- Companionship: As these plants are often used in containers and hanging baskets to complement other plants, they can symbolize companionship and the importance of relationships.
Million Bells should be watered deeply once the top inch of soil begins to feel dry to the touch. Typically, this will require watering every few days during hot weather or less often during cooler, overcast days. Ensure that the plant receives a consistent amount of water, aiming for about 1 gallon per week, depending on weather conditions and plant size. To water, pour slowly at the base of the plant, allowing water to soak into the root zone without wetting the foliage too much, which can lead to disease. It is crucial to avoid overwatering, as Million Bells do not like to sit in waterlogged soil.
Million Bells thrive best in full sun conditions, where they can receive at least six hours of direct sunlight each day. The plant prefers a bright spot with plentiful light to encourage abundant flowering. If grown indoors, place it in a south-facing window or under grow lights if natural light is insufficient.
Million Bells are heat-tolerant plants that prefer to be grown in environments where the temperature ranges from 55°F at night to 65-85°F during the day. They can survive minimum temperatures down to about 50°F but should be protected from frost. The plant's ideal growing conditions are warm days with moderate night temperatures.
Million Bells benefit from occasional pruning to promote bushier growth and more flowers. Prune lightly throughout the growing season by pinching back the stem tips. This encourages branching and can be done every few weeks or when the plant starts to look leggy. The best time for pruning is in the late spring or early summer.
Million Bells need well-draining soil mix with peat moss and perlite, at pH between 5.5 and 6.2, for optimal growth.
Million Bells should be repotted annually, using fresh soil mix to replenish nutrients and encourage healthy growth.
- Humidity & Misting
Million Bells thrives in moderate humidity levels, aim for around 50% relative humidity for best growth conditions.
- Suitable locations
Place Million Bells in bright, indirect light and ensure good air circulation.
Use well-draining soil, full sun to partial shade, protect from harsh weather.
- Life cycle
Calibrachoa 'Balcanoree', commonly known as Million Bells, begins its life as a seed; however, it is often propagated vegetatively through cuttings. Upon germination or rooting, it enters the vegetative stage, rapidly developing leaves and stems. As it matures, the plant initiates the flowering stage, characterized by a profusion of small, petunia-like coral reef flowers that bloom from spring to fall. After flowering, if conditions allow, it will produce small, non-showy seed capsules, although seeds are rarely viable or used for propagation. As an annual or perennial, depending on climate, it will eventually enter senescence, during which growth slows before the plant dies, with perennials potentially regrowing from overwintered root systems in suitable regions. Throughout its life, the plant requires regular watering, full sun to partial shade, and well-drained soil to thrive.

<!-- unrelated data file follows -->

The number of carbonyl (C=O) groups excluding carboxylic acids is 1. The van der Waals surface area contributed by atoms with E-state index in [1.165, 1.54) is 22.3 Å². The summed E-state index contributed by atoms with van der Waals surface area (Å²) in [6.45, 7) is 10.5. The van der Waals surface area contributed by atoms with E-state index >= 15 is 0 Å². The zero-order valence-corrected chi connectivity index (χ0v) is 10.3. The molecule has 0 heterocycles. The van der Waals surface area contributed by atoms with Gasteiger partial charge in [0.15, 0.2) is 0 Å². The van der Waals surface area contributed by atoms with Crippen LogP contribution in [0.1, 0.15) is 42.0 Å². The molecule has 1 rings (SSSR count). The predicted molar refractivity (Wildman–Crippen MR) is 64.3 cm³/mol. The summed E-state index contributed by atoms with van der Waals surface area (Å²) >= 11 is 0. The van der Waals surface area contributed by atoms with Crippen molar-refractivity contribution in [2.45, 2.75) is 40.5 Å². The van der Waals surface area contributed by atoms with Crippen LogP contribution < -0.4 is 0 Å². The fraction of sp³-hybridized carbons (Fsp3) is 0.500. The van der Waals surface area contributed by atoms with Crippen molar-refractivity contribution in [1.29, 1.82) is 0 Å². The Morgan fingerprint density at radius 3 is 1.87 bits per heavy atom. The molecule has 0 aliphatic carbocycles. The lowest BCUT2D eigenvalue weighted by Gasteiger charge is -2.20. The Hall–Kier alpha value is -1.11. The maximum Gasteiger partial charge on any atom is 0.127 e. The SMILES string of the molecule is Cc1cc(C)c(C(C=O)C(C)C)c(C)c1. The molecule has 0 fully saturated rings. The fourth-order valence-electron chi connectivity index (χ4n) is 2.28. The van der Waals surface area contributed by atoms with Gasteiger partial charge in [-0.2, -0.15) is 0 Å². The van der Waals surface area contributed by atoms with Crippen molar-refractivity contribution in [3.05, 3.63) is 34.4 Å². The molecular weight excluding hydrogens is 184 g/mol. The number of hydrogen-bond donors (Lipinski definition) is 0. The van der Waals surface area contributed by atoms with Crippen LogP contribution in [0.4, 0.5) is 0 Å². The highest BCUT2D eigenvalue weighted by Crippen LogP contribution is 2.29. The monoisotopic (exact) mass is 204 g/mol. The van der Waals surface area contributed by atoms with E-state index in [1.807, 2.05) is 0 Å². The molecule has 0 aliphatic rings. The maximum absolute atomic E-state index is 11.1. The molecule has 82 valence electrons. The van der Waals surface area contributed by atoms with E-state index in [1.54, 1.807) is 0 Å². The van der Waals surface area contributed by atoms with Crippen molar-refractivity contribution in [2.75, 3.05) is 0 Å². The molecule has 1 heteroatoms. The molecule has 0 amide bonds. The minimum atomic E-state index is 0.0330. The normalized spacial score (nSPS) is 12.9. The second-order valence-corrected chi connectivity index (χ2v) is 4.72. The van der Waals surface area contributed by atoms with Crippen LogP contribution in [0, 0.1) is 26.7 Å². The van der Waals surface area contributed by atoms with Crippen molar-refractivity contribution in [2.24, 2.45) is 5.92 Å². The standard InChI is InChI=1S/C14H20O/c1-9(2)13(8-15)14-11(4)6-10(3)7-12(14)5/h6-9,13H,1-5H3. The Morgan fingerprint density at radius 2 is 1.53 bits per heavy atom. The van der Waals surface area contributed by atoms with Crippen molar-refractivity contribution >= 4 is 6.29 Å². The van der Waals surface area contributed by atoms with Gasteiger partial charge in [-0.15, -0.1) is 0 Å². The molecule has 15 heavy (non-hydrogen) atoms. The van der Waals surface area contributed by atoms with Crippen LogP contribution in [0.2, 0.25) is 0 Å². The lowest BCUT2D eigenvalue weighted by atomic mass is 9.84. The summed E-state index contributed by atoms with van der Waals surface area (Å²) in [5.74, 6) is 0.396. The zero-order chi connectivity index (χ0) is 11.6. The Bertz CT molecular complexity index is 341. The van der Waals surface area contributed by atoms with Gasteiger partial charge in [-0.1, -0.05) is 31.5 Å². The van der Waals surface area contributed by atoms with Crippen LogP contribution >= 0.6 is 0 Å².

Spring to Summer
Propogation: The most popular method of propagation for Calibrachoa, commonly known as "million bells," is through softwood cuttings. This is typically done in the late spring or early summer when the plant is actively growing. To propagate through cuttings, a gardener would take a 3 to 5-inch (about 7.5 to 12.7 cm) long stem segment that has a couple of leaf nodes. They would then remove the leaves from the lower part of the cutting and dip the cut end into rooting hormone powder. Afterwards, the cutting is inserted into a well-draining soilless potting mix and kept consistently moist under high humidity and indirect sunlight until roots have developed, which usually takes a few weeks. Once the roots are established, the new plant can be transplanted into its permanent location or pot.